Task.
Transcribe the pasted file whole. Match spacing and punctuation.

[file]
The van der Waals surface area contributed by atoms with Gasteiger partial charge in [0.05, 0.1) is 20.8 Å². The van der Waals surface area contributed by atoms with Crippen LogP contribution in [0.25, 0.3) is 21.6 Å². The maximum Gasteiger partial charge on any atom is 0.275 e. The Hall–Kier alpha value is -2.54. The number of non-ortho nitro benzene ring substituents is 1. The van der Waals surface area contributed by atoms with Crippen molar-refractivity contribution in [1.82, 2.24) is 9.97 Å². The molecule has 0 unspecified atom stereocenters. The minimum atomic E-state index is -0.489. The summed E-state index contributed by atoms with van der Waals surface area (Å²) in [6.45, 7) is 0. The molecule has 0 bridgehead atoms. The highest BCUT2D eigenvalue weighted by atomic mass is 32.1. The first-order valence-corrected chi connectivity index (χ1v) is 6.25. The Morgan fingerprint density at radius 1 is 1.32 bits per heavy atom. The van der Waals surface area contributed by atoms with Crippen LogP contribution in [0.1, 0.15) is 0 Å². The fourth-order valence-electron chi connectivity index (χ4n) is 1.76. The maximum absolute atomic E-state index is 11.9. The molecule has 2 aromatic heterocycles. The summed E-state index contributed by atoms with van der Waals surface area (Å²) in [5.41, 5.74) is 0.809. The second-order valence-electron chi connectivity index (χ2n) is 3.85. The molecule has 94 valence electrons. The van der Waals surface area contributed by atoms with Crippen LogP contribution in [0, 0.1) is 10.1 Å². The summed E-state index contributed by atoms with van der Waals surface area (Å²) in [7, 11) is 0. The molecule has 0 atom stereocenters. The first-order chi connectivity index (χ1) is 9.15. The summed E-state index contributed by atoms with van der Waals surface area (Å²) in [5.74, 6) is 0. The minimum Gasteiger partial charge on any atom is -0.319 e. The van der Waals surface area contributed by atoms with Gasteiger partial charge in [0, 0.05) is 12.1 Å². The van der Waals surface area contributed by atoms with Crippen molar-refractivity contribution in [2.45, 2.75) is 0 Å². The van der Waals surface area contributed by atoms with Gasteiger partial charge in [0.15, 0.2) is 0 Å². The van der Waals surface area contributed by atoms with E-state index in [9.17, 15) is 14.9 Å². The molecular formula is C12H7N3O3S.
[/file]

The van der Waals surface area contributed by atoms with Gasteiger partial charge in [0.05, 0.1) is 20.8 Å². The van der Waals surface area contributed by atoms with Crippen LogP contribution in [0.25, 0.3) is 21.6 Å². The maximum Gasteiger partial charge on any atom is 0.275 e. The Hall–Kier alpha value is -2.54. The number of non-ortho nitro benzene ring substituents is 1. The van der Waals surface area contributed by atoms with Crippen molar-refractivity contribution in [1.82, 2.24) is 9.97 Å². The molecule has 0 unspecified atom stereocenters. The minimum atomic E-state index is -0.489. The summed E-state index contributed by atoms with van der Waals surface area (Å²) in [6.45, 7) is 0. The molecule has 0 bridgehead atoms. The highest BCUT2D eigenvalue weighted by atomic mass is 32.1. The first-order valence-corrected chi connectivity index (χ1v) is 6.25. The Morgan fingerprint density at radius 1 is 1.32 bits per heavy atom. The van der Waals surface area contributed by atoms with Crippen LogP contribution in [0.1, 0.15) is 0 Å². The fourth-order valence-electron chi connectivity index (χ4n) is 1.76. The maximum absolute atomic E-state index is 11.9. The molecule has 2 aromatic heterocycles. The summed E-state index contributed by atoms with van der Waals surface area (Å²) in [5.41, 5.74) is 0.809. The second-order valence-electron chi connectivity index (χ2n) is 3.85. The molecule has 94 valence electrons. The van der Waals surface area contributed by atoms with Crippen LogP contribution in [0, 0.1) is 10.1 Å². The summed E-state index contributed by atoms with van der Waals surface area (Å²) in [7, 11) is 0. The molecule has 0 atom stereocenters. The first-order chi connectivity index (χ1) is 9.15. The summed E-state index contributed by atoms with van der Waals surface area (Å²) in [5.74, 6) is 0. The minimum Gasteiger partial charge on any atom is -0.319 e. The van der Waals surface area contributed by atoms with Gasteiger partial charge in [0, 0.05) is 12.1 Å². The van der Waals surface area contributed by atoms with Crippen molar-refractivity contribution in [2.45, 2.75) is 0 Å². The van der Waals surface area contributed by atoms with Gasteiger partial charge in [0.15, 0.2) is 0 Å². The van der Waals surface area contributed by atoms with E-state index in [9.17, 15) is 14.9 Å². The molecular formula is C12H7N3O3S.